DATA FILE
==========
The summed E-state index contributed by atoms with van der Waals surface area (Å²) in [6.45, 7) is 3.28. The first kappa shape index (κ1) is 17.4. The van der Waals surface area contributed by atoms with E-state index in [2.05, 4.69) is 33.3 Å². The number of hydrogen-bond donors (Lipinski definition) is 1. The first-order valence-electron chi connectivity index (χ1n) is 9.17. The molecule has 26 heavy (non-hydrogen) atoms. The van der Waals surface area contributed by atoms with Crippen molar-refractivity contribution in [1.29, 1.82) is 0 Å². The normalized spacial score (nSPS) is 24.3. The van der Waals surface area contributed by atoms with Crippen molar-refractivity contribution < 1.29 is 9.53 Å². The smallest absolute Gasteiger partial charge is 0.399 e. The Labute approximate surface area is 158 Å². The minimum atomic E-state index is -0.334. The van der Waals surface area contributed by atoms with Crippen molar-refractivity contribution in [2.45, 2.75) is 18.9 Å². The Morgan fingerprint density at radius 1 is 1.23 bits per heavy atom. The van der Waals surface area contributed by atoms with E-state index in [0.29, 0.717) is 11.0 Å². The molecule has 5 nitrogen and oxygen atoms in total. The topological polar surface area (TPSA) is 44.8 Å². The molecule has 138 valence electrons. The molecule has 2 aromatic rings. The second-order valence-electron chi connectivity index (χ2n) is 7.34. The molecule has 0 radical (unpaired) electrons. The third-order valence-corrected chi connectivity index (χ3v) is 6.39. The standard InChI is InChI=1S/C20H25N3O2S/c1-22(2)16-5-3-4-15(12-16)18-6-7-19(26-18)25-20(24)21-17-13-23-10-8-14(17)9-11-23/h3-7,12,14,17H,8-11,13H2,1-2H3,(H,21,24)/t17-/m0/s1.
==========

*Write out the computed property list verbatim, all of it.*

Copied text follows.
The summed E-state index contributed by atoms with van der Waals surface area (Å²) in [6.45, 7) is 3.28. The first kappa shape index (κ1) is 17.4. The van der Waals surface area contributed by atoms with E-state index in [2.05, 4.69) is 33.3 Å². The number of hydrogen-bond donors (Lipinski definition) is 1. The first-order valence-electron chi connectivity index (χ1n) is 9.17. The molecule has 26 heavy (non-hydrogen) atoms. The van der Waals surface area contributed by atoms with Crippen molar-refractivity contribution in [1.29, 1.82) is 0 Å². The normalized spacial score (nSPS) is 24.3. The van der Waals surface area contributed by atoms with Crippen molar-refractivity contribution < 1.29 is 9.53 Å². The smallest absolute Gasteiger partial charge is 0.399 e. The Labute approximate surface area is 158 Å². The minimum atomic E-state index is -0.334. The van der Waals surface area contributed by atoms with Crippen molar-refractivity contribution in [2.45, 2.75) is 18.9 Å². The Morgan fingerprint density at radius 1 is 1.23 bits per heavy atom. The van der Waals surface area contributed by atoms with E-state index in [0.29, 0.717) is 11.0 Å². The molecule has 5 nitrogen and oxygen atoms in total. The topological polar surface area (TPSA) is 44.8 Å². The molecule has 138 valence electrons. The molecule has 2 aromatic rings. The second-order valence-electron chi connectivity index (χ2n) is 7.34. The molecule has 0 radical (unpaired) electrons. The third-order valence-corrected chi connectivity index (χ3v) is 6.39. The standard InChI is InChI=1S/C20H25N3O2S/c1-22(2)16-5-3-4-15(12-16)18-6-7-19(26-18)25-20(24)21-17-13-23-10-8-14(17)9-11-23/h3-7,12,14,17H,8-11,13H2,1-2H3,(H,21,24)/t17-/m0/s1.